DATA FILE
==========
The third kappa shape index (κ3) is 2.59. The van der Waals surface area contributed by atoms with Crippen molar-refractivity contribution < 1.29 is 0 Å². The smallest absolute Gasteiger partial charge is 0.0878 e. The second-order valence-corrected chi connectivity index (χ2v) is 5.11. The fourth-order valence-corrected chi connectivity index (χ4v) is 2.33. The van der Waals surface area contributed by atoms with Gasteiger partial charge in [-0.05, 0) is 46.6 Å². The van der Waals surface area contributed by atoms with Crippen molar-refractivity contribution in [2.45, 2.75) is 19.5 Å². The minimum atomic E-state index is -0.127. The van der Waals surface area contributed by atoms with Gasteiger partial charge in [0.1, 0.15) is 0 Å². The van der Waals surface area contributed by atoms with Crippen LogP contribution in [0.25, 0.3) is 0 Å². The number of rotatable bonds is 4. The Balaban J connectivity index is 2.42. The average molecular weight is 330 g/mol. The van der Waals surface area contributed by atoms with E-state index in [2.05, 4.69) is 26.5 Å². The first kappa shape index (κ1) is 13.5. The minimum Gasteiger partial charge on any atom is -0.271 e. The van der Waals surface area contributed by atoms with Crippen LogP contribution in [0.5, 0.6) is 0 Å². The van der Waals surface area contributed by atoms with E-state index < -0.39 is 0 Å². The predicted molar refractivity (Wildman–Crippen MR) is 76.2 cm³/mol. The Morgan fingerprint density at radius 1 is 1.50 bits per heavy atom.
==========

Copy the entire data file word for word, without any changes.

The third kappa shape index (κ3) is 2.59. The van der Waals surface area contributed by atoms with Crippen molar-refractivity contribution < 1.29 is 0 Å². The smallest absolute Gasteiger partial charge is 0.0878 e. The second-order valence-corrected chi connectivity index (χ2v) is 5.11. The fourth-order valence-corrected chi connectivity index (χ4v) is 2.33. The van der Waals surface area contributed by atoms with Gasteiger partial charge in [-0.05, 0) is 46.6 Å². The van der Waals surface area contributed by atoms with Crippen molar-refractivity contribution in [2.45, 2.75) is 19.5 Å². The minimum atomic E-state index is -0.127. The van der Waals surface area contributed by atoms with Gasteiger partial charge in [0.1, 0.15) is 0 Å². The van der Waals surface area contributed by atoms with Crippen LogP contribution in [0.25, 0.3) is 0 Å². The number of rotatable bonds is 4. The Balaban J connectivity index is 2.42. The average molecular weight is 330 g/mol. The van der Waals surface area contributed by atoms with E-state index in [2.05, 4.69) is 26.5 Å². The first kappa shape index (κ1) is 13.5. The minimum Gasteiger partial charge on any atom is -0.271 e. The van der Waals surface area contributed by atoms with Crippen LogP contribution in [0.5, 0.6) is 0 Å². The van der Waals surface area contributed by atoms with E-state index < -0.39 is 0 Å². The predicted molar refractivity (Wildman–Crippen MR) is 76.2 cm³/mol. The Morgan fingerprint density at radius 1 is 1.50 bits per heavy atom.